Industry groups representing major freight customers of Norfolk Southern Corp. have asked the U.S. rail regulator to reject any bid for the railroad by Canadian Pacific Railway Ltd., according to letters viewed by Reuters.
The opposition from a broad array of customers to the hostile bid for the Norfolk, Virginia-based railroad could significantly harm Canadian Pacific's case if an expected lengthy proxy battle is resolved and a merger reaches the Surface Transportation Board for a review.
The Canadian company in mid-November disclosed its $28 billion offer to buy Norfolk Southern. It would be the first merger involving a U.S. railroad since STB rewrote the rules in 2001 after a wave of consolidation reduced the number of major North American railroads to seven from 35.
The proposed merger could face a tough review, and the regulator is expected to give customers even more time than in the past to air concerns at public hearings.
Norfolk Southern has rebuffed several bids from Canadian Pacific since November.
The letters have not been made public, but copies were viewed by Reuters. Sent in December, they express concerns over Canadian Pacific's plans to cut costs at Norfolk Southern would hurt service levels and that a merger would lead to a continental duopoly meaning higher prices for customers.
Norfolk Southern declined to comment on the letters.
A Canadian Pacific spokesman said the company "is aware of some shipper concerns" but looks forward to discussing the benefits of its bid with all stakeholders.
The documents also include letters from representatives of several state legislatures expressing opposition to the deal.
The letters include a joint one to Canadian Pacific, with STB carbon-copied, from the heads of the Alliance of Automobile Manufacturers and the Association of Global Automakers — which between them represent large automakers and suppliers including General Motors Co. and Toyota Motor Corp.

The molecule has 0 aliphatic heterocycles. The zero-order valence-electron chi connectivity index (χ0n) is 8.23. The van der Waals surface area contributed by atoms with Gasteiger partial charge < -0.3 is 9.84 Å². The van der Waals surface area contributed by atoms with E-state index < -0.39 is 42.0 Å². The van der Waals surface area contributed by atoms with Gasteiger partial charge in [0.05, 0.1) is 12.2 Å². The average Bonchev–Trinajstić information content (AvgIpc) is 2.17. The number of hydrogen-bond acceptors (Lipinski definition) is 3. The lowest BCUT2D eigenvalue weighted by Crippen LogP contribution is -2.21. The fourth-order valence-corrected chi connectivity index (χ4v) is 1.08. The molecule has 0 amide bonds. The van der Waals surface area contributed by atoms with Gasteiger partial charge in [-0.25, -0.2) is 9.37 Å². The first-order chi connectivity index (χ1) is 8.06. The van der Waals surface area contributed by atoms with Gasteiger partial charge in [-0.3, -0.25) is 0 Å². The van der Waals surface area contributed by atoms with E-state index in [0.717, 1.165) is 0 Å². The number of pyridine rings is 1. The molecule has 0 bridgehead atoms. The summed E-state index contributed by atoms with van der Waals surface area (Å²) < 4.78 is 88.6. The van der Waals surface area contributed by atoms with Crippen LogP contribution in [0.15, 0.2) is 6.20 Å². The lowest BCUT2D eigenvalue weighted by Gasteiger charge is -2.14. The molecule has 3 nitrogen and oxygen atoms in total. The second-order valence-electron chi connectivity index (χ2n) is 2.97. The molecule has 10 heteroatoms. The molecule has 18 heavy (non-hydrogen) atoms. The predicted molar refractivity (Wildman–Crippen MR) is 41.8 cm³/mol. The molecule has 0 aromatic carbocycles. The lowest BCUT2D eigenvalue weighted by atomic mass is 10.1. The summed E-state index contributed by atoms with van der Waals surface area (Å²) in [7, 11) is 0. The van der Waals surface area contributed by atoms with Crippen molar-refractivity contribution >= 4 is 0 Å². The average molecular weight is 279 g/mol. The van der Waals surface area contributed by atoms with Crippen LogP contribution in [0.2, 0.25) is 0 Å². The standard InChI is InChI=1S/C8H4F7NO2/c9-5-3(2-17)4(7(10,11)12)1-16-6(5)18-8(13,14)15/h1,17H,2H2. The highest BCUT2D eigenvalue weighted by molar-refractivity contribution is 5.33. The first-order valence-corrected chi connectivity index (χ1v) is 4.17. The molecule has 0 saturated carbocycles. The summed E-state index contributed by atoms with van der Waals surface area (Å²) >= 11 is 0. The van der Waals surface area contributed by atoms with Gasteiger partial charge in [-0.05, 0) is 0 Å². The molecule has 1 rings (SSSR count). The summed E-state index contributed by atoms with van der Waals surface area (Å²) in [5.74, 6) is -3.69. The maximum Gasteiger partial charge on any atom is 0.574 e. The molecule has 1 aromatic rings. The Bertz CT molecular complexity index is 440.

A large proportion of finished vehicles travel most of the way by train from U.S. manufacturing plants to dealerships.
"Previous rail mergers of this magnitude have been followed by prolonged periods of poor service levels and higher rates," the joint letter dated Dec. 22 states. "We urge CP to abandon its merger ambitions and to focus its attentions upon enhancing its current levels of customer service."
Major rail mergers in the 1990s, such as the 1999 carve-up of Conrail between Norfolk Southern and CSX Corp., resulted in short-term collapses as railroads failed to integrate their networks smoothly.
In a separate letter, Subaru Motor Co. said it opposed a merger "as we believe it would limit the competitive balance" among North America's railroads.
The manufacturers' associations of Kentucky, Indiana and West Virginia also wrote to STB, as did the Michigan Agri-Business Association and the Palmetto AgriBusiness Council, which represents farmers, banks and agricultural investors in South Carolina.
"We are justifiably concerned that Canadian Pacific’s proposal to slash resources available to the current Norfolk Southern threatens the economy of our state," Charles Higdon, chief executive of the Kentucky Association of Manufacturers, wrote to STB on Dec. 22.
In a letter dated Dec. 8, Ernie Thrasher, CEO of Xcoal Energy & Resources, wrote he was "concerned that the short-term nature of CP's operating plan would be detrimental to the long-term requirements of the U.S. coal industry and energy sector."
In a Dec. 23 letter to STB, the head of shortline railroad holding company Watco cautioned that many in the rail industry expect the next round of mergers will be the last.
"The proposed CP-NS merger likely would result in a national duopoly, which would dramatically reduce competitive rail options for customers," Watco CEO Rick Webb wrote.